Above: M.C. Escher – Relativity

Whenever I come to the Dominican Republic I always have such mixed feelings. On the one hand it is so familiar. I lived here 8 years, long enough to learn the language, the culture; long enough to move among the locals without feeling like a tourist.

There is something so visceral for me to be able to come to a country such as this: upside down, backwards, half-crazy, little bit wonderful, a lot maddening; and move about like it is my home.

In a way, it reminds me of my youth in NYC. I lived near Chinatown, Canal and Church Street, but I went to high school at 135th street: Harlem. I went there because it was an art high school, founded by Mayor LaGuardia, and it was free but you had to pass an audition to go there.

This was NYC before Giuliani, when it had an edge and to move about you needed to really have some street smarts. Back then, you kept your valuables well hidden, no cameras in plain view. Knowing the subway system and what streets were safe was mandatory. My father used to tell me “Don’t walk too close to the buildings or someone could pull you into a doorway; don’t walk too close to the street or someone could pull you into a car.” I learned to walk in the middle and never look anyone in the eye. To this day people tell me they wave to me from across the street or from a car and I don’t see them. When I rode the train to school in the morning, as I neared 135th Street, I often was the only white person on the train, sometimes the only female. “Psst. Hey blonde.” is what I used to always hear. I ignored they and everything was fine but I never relaxed.

After I had left NYC and came back to visit, I would slip into my street smarts like a biker jacket. I would narrow my eyes, straighten my walk and never relax. I was proud of my ability to maneuver NYC.  To me it was a sign of strength, an achievement.

In some ways, when I visit the Dominican Republic it feels the same. The difference is that even when I lived here I remained an outsider; I will never be Dominican; I will never get it all. But I do feel like I slip into a different skin, like a chameleon, I shift to reflect my surroundings.

I am always left with mixed feelings about this place. I think I enjoy the discomfort; the challenge. I like living outside my country. I thrive on the difference. But, at the same time, I wish in this country there was more: more culture, more progress, more possibilities.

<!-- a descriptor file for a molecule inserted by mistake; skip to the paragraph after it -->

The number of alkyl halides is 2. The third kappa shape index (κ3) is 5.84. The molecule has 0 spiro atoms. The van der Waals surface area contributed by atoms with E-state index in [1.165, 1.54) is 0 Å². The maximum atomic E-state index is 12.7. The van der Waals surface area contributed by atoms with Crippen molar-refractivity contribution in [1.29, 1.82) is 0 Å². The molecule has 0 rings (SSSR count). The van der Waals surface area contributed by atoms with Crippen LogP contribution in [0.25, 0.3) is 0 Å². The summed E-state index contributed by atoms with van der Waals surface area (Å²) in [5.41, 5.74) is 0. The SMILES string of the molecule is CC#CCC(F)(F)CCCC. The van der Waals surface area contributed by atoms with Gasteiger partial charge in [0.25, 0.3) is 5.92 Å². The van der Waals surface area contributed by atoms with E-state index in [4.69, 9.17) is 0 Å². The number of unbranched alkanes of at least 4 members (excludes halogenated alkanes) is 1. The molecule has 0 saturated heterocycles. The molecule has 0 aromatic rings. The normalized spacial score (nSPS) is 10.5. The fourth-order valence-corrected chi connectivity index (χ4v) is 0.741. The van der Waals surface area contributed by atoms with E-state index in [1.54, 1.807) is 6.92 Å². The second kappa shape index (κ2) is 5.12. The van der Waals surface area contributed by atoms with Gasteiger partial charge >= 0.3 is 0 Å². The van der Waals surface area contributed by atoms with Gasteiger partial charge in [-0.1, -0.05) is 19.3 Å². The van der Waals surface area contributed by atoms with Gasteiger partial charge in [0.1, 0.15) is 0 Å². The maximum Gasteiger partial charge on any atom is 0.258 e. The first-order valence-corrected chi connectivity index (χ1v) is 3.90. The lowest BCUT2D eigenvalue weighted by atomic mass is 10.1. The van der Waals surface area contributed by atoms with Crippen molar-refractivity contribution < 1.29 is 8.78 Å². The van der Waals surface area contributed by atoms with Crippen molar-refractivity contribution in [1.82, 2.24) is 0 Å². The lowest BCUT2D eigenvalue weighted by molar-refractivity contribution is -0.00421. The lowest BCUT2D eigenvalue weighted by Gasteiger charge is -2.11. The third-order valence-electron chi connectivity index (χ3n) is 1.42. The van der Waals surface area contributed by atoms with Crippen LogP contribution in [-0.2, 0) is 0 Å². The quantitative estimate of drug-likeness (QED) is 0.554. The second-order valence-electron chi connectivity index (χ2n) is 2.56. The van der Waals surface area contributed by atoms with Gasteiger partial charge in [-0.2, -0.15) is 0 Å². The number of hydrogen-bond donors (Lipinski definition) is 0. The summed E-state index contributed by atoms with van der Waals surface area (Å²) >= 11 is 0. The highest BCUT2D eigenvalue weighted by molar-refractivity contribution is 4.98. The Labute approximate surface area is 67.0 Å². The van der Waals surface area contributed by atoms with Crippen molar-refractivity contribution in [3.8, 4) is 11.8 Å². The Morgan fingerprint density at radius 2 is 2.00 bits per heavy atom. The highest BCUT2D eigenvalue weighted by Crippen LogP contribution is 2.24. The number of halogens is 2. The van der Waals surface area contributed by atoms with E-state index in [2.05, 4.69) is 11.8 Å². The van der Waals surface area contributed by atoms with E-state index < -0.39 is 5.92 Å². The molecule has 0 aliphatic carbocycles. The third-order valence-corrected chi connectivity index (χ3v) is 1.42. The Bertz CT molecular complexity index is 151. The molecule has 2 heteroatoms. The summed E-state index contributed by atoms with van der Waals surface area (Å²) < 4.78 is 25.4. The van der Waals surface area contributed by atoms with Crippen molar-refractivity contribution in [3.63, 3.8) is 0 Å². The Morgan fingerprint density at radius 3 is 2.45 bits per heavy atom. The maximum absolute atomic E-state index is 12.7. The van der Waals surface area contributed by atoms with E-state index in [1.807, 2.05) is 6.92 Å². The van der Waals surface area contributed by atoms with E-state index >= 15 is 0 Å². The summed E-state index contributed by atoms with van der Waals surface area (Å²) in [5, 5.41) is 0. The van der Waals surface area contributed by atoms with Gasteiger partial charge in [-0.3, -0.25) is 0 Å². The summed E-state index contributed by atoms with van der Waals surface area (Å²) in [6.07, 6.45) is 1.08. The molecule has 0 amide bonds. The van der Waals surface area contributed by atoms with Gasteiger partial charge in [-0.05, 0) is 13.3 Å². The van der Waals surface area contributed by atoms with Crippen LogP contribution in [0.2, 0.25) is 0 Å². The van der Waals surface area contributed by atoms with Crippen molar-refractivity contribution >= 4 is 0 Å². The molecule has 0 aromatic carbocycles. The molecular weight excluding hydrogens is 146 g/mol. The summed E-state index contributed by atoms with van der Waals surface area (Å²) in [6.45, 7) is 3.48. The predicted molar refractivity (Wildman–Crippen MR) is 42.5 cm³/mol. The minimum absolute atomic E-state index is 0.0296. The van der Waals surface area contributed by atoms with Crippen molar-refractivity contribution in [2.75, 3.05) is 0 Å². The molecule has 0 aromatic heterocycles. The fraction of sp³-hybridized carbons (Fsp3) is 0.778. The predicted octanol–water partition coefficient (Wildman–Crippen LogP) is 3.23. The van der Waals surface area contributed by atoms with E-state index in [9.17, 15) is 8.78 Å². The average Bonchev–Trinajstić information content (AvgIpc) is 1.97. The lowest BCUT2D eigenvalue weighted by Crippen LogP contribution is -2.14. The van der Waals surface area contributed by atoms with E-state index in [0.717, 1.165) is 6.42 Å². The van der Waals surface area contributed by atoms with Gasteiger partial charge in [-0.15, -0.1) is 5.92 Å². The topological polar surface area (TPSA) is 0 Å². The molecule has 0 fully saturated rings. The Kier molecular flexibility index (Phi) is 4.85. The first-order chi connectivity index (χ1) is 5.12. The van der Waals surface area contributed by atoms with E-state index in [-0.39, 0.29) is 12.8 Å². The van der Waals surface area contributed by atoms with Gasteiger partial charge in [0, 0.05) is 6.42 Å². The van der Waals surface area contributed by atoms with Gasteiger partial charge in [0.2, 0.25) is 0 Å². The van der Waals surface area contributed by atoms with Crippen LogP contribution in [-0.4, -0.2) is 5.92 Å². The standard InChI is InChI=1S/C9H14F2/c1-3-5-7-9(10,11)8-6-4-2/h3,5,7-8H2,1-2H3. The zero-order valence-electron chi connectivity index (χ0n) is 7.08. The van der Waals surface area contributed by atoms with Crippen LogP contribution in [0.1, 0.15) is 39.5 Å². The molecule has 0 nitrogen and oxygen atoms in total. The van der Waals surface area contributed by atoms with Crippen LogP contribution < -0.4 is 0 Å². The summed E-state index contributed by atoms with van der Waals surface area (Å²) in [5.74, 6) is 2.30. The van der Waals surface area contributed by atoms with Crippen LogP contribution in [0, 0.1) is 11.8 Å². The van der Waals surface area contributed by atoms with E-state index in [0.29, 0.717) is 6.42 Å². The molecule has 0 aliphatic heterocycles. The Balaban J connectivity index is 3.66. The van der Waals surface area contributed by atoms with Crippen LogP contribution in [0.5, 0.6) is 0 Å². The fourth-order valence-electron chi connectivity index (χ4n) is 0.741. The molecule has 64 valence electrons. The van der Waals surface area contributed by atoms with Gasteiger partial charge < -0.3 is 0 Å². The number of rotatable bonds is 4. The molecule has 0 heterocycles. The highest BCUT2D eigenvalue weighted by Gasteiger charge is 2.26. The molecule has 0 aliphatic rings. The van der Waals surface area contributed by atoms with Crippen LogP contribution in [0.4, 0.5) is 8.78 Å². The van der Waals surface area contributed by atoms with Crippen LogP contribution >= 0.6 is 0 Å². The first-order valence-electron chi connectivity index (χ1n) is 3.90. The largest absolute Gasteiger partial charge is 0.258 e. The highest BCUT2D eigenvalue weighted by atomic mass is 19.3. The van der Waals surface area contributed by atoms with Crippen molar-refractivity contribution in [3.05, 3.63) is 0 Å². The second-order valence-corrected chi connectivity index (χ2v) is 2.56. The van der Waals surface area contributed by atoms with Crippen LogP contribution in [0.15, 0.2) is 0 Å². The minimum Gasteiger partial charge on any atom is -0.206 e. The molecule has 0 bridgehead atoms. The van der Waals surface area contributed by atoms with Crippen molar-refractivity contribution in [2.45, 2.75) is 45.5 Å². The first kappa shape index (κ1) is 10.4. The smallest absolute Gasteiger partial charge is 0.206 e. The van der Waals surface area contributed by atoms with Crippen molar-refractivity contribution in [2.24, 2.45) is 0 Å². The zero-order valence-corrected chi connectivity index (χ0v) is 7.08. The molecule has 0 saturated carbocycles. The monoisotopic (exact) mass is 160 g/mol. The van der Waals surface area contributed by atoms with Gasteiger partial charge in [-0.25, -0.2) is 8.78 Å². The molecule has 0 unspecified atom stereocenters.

I wonder if I will long for this place when there is no need to be here or will I seek new venues, new disguises to experience?

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Eliza Alys Young, aka CreativEliza, is a free spirit, world traveler, creative expert, and part of multicultural family… Eliza shares her time between the US, Dominican Republic and beyond. When she is not caring for her high-energy kids, writing her poetry or for her blog, creating art or cooking up a storm, she is designing for her own company, Design Intense.

3 Comments on “Multiplicity”

  1. No Matter what, your children are half Dominican. So, no matter what distaste you may have for the country, you should do you children a favor, and teach them about their culture! 🙂

    • I think you misunderstood my post. Yes, I have mixed feelings about the DR but distaste is not true. i wouldn’t have stayed there for 8 years if that was the case. Never have I written or contemplated that I would not teach my children about their culture. The opposite it true. I speak to them in Spanish when I can, I talk to them about where they came from.

      I’m sure most people can relate to someplace or someone whom you have a love/hate relationship at times. What that means is that there are strong feelings. The worst is apathy! I will always be connected with the DR and in many ways wish I was still living there — I didn’t want to return to the US despite the problems I faced — but yes, at times it drives me crazy but who enjoys power outages and water problems? Is the DR the only country with these issues, certainly not.

  2. Yes, and I understand where you are coming from. I too have a love/hate relationship with the DR 🙂 But, I will always make sure my children know their roots!

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